Resource planning has changed a lot over the last five years, with the increase in intermittent renewables and distributed energy sources. In 2018, the piece Are DER Heavy Utilities Being Held Captive by Technology Limitations?, posited that analytical tools for used for planning are no longer adequate. Flash forward to 2020 and there are more elements in integrated resource planning (IRP) to consider. Data and analytics will be critical to getting all of it right. What’s new?
Decarbonization is a Real Goal
Decarbonization is on the agenda for utility companies, joining renewable generation goals. According to the Smart Electric Power Alliance, 66% of US utility customer are served by a utility that has carbon or emission reduction goals. Goals are one thing; getting there is another. That may be why Tucson Electric Power is collaborating with the University of Arizona’s Institute for the Environment (UAIE) to develop science-based targets specific to its territory as part of its 2020 Integrated Resource Plan.
Implications for analytics: The TEP effort will be worth following as it involves working closely with a third party to integrate targets into the modelling.
Energy Storage is Now
Utilities have begun to include energy storage in their IRPs, as costs have declined. A recent study by Wood MacKenzie found that the combined resource plans of 10 utilities anticipate 6.3 gigawatts of battery deployments from 2020 to 2029.
Glendale Water and Power is one utility that has incorporated battery storage into its portfolio. Before battery storage became competitive, the utility had considered a gas peaker plus renewables to replace a retiring power plant.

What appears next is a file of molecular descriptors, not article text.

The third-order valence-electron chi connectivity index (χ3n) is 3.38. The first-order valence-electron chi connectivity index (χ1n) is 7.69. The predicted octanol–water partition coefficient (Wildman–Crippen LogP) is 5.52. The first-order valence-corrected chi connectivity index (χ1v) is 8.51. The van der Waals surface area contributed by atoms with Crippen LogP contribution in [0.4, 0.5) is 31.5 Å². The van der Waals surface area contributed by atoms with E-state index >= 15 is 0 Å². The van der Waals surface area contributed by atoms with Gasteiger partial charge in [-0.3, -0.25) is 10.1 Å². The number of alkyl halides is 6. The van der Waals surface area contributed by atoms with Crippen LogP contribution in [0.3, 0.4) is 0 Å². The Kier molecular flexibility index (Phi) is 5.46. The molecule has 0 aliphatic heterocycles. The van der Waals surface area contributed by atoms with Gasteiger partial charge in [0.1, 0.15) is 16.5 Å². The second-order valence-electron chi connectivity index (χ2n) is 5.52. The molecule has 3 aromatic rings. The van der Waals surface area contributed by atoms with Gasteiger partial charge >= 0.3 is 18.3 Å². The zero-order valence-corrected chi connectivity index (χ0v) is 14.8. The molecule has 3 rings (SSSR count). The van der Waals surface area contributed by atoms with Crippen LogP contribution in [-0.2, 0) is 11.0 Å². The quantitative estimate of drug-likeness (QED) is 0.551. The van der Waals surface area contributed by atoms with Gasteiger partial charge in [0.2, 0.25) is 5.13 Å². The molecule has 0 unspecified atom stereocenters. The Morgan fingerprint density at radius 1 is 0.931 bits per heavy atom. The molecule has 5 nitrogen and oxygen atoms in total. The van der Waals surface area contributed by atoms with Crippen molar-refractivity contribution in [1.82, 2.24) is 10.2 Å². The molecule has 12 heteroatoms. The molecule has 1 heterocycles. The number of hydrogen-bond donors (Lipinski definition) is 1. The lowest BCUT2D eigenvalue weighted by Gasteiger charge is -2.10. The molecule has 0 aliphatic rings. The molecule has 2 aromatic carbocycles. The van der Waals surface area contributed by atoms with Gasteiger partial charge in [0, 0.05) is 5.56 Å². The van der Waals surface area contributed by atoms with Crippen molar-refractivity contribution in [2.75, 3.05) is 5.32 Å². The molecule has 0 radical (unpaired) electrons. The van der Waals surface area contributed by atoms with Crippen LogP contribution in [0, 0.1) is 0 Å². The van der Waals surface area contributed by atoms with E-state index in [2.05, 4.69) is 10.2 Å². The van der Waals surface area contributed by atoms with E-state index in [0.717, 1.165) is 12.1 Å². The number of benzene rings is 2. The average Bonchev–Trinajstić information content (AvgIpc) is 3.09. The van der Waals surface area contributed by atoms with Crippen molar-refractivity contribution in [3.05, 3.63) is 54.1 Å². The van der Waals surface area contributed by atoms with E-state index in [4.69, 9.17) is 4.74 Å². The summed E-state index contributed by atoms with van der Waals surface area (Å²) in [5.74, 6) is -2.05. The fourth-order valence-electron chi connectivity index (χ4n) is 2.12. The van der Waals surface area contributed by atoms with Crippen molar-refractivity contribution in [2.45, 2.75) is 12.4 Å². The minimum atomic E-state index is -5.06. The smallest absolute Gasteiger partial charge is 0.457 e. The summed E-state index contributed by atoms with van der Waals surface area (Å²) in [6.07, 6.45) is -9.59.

In its Integrated Resource Plan for 2019-2030, the utility modeled 13 scenarios “with a goal of providing the cleanest power possible while maintaining reliability at a reasonable cost in a transmission constrained location.” Ascend Analytics’ production cost software PowerSimm was used to support the modeling. The best option was a combination of energy efficiency, demand response, behind the meter and utility- scale batteries, along with internal combustion engines to provide flexible local backup generation.
What is interesting about this exercise is that it also identified a least-cost path to getting to 100% net zero carbon by replacing engine fuel with carbon neutral methane produced using renewable power in the future.
Implications for analytics: According to a recent study by PNNL, “Traditional utility resource planning models are not designed to evaluate the unique flexibility and grid service benefits that energy storage can provide. This means that energy storage technologies will be undervalued unless utilities update their modeling practices to account for those benefits.”
Public Participation is a Must
More utilities are including stakeholder engagement in their IRP processes. The state of Michigan encourages early stakeholder involvement in IRPs. CPS Energy recently put out an RFP for consulting services related to the IRP process including public participation. TEP formed an IRP
Advisory Council to improve stakeholder engagement through in‐depth discussions with a diverse group of customers, community leaders and advocacy groups.
Implications for analytics: Expect that stakeholders will be engaged enough to ask about what is behind the modeling. Analytics platforms that can help with transparency of data and assumptions will be useful to this process.
There is a lot to tackle for utilities and even more in the future as electrification takes hold.
 According to the Science-Based Target Initiative, “Targets adopted by companies to reduce greenhouse gas (GHG) emissions are considered “science-based” if they are in line with what the latest climate science says is necessary to meet the goals of the Paris Agreement.”
 Joe Ferrari, Wartsila, The Interchange: The Key to Unlocking 100% Renewables, 2019.